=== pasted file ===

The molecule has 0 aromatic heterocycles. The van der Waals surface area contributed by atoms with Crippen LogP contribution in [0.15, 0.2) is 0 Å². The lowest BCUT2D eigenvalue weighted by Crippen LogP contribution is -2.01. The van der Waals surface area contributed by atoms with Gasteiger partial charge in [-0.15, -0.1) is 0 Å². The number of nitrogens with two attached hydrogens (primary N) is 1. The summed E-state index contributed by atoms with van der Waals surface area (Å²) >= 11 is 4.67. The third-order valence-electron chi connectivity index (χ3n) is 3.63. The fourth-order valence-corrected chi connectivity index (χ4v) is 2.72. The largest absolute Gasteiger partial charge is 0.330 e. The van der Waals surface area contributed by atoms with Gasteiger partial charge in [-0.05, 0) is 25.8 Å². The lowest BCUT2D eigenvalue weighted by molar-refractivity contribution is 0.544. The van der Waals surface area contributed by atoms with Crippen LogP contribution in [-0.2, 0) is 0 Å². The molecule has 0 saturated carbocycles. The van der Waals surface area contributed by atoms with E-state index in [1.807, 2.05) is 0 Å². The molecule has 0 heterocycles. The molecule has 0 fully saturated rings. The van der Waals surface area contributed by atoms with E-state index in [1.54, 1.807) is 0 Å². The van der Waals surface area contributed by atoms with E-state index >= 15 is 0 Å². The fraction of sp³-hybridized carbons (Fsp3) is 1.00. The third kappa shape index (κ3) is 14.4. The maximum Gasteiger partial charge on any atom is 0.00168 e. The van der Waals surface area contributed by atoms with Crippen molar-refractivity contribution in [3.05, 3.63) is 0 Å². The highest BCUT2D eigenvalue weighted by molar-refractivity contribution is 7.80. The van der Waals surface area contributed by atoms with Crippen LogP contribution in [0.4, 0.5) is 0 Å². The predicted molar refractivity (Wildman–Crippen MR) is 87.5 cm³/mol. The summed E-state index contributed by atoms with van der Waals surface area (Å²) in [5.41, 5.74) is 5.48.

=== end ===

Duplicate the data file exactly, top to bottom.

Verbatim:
The molecule has 0 aromatic heterocycles. The van der Waals surface area contributed by atoms with Crippen LogP contribution in [0.15, 0.2) is 0 Å². The lowest BCUT2D eigenvalue weighted by Crippen LogP contribution is -2.01. The van der Waals surface area contributed by atoms with Gasteiger partial charge in [-0.15, -0.1) is 0 Å². The number of nitrogens with two attached hydrogens (primary N) is 1. The summed E-state index contributed by atoms with van der Waals surface area (Å²) >= 11 is 4.67. The third-order valence-electron chi connectivity index (χ3n) is 3.63. The fourth-order valence-corrected chi connectivity index (χ4v) is 2.72. The largest absolute Gasteiger partial charge is 0.330 e. The van der Waals surface area contributed by atoms with Gasteiger partial charge in [-0.05, 0) is 25.8 Å². The lowest BCUT2D eigenvalue weighted by molar-refractivity contribution is 0.544. The van der Waals surface area contributed by atoms with Crippen LogP contribution in [-0.2, 0) is 0 Å². The molecule has 0 saturated carbocycles. The van der Waals surface area contributed by atoms with E-state index in [1.807, 2.05) is 0 Å². The molecule has 0 heterocycles. The molecule has 0 fully saturated rings. The van der Waals surface area contributed by atoms with E-state index in [1.54, 1.807) is 0 Å². The van der Waals surface area contributed by atoms with E-state index >= 15 is 0 Å². The fraction of sp³-hybridized carbons (Fsp3) is 1.00. The third kappa shape index (κ3) is 14.4. The maximum Gasteiger partial charge on any atom is 0.00168 e. The van der Waals surface area contributed by atoms with Crippen molar-refractivity contribution in [3.05, 3.63) is 0 Å². The highest BCUT2D eigenvalue weighted by molar-refractivity contribution is 7.80. The van der Waals surface area contributed by atoms with Crippen LogP contribution in [0.4, 0.5) is 0 Å². The predicted molar refractivity (Wildman–Crippen MR) is 87.5 cm³/mol. The summed E-state index contributed by atoms with van der Waals surface area (Å²) in [5.41, 5.74) is 5.48.